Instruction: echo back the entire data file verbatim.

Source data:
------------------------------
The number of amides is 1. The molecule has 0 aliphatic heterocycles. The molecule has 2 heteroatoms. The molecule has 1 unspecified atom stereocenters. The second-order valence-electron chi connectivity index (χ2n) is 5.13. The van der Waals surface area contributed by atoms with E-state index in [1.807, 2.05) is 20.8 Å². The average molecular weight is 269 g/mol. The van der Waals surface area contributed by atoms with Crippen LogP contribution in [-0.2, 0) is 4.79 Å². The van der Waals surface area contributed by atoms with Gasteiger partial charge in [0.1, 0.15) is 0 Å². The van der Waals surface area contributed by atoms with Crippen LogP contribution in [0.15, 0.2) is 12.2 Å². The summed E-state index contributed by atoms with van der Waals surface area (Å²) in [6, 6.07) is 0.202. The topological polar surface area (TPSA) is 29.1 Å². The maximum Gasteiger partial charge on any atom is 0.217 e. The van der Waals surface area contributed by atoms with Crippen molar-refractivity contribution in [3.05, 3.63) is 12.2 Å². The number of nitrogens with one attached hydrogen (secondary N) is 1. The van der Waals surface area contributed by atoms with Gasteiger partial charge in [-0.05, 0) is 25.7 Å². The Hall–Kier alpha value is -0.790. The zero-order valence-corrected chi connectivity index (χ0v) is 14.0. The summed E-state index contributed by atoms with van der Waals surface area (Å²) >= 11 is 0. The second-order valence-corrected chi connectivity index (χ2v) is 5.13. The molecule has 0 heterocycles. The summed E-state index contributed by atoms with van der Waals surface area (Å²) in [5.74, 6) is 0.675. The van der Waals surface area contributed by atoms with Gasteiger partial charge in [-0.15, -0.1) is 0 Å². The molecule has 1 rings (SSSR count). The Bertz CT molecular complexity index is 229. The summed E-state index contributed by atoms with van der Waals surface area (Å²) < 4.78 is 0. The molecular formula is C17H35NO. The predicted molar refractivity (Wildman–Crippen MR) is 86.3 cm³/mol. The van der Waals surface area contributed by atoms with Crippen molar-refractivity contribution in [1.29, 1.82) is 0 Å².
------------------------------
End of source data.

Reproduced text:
The number of amides is 1. The molecule has 0 aliphatic heterocycles. The molecule has 2 heteroatoms. The molecule has 1 unspecified atom stereocenters. The second-order valence-electron chi connectivity index (χ2n) is 5.13. The van der Waals surface area contributed by atoms with E-state index in [1.807, 2.05) is 20.8 Å². The average molecular weight is 269 g/mol. The van der Waals surface area contributed by atoms with Crippen LogP contribution in [-0.2, 0) is 4.79 Å². The van der Waals surface area contributed by atoms with Gasteiger partial charge in [0.1, 0.15) is 0 Å². The van der Waals surface area contributed by atoms with Crippen LogP contribution in [0.15, 0.2) is 12.2 Å². The summed E-state index contributed by atoms with van der Waals surface area (Å²) in [6, 6.07) is 0.202. The topological polar surface area (TPSA) is 29.1 Å². The maximum Gasteiger partial charge on any atom is 0.217 e. The van der Waals surface area contributed by atoms with Crippen molar-refractivity contribution in [3.05, 3.63) is 12.2 Å². The number of nitrogens with one attached hydrogen (secondary N) is 1. The van der Waals surface area contributed by atoms with Gasteiger partial charge in [-0.05, 0) is 25.7 Å². The Hall–Kier alpha value is -0.790. The zero-order valence-corrected chi connectivity index (χ0v) is 14.0. The summed E-state index contributed by atoms with van der Waals surface area (Å²) >= 11 is 0. The second-order valence-corrected chi connectivity index (χ2v) is 5.13. The molecule has 0 heterocycles. The summed E-state index contributed by atoms with van der Waals surface area (Å²) in [5.74, 6) is 0.675. The van der Waals surface area contributed by atoms with Gasteiger partial charge in [-0.15, -0.1) is 0 Å². The molecule has 1 rings (SSSR count). The Bertz CT molecular complexity index is 229. The summed E-state index contributed by atoms with van der Waals surface area (Å²) < 4.78 is 0. The molecular formula is C17H35NO. The predicted molar refractivity (Wildman–Crippen MR) is 86.3 cm³/mol. The van der Waals surface area contributed by atoms with Crippen molar-refractivity contribution in [1.29, 1.82) is 0 Å².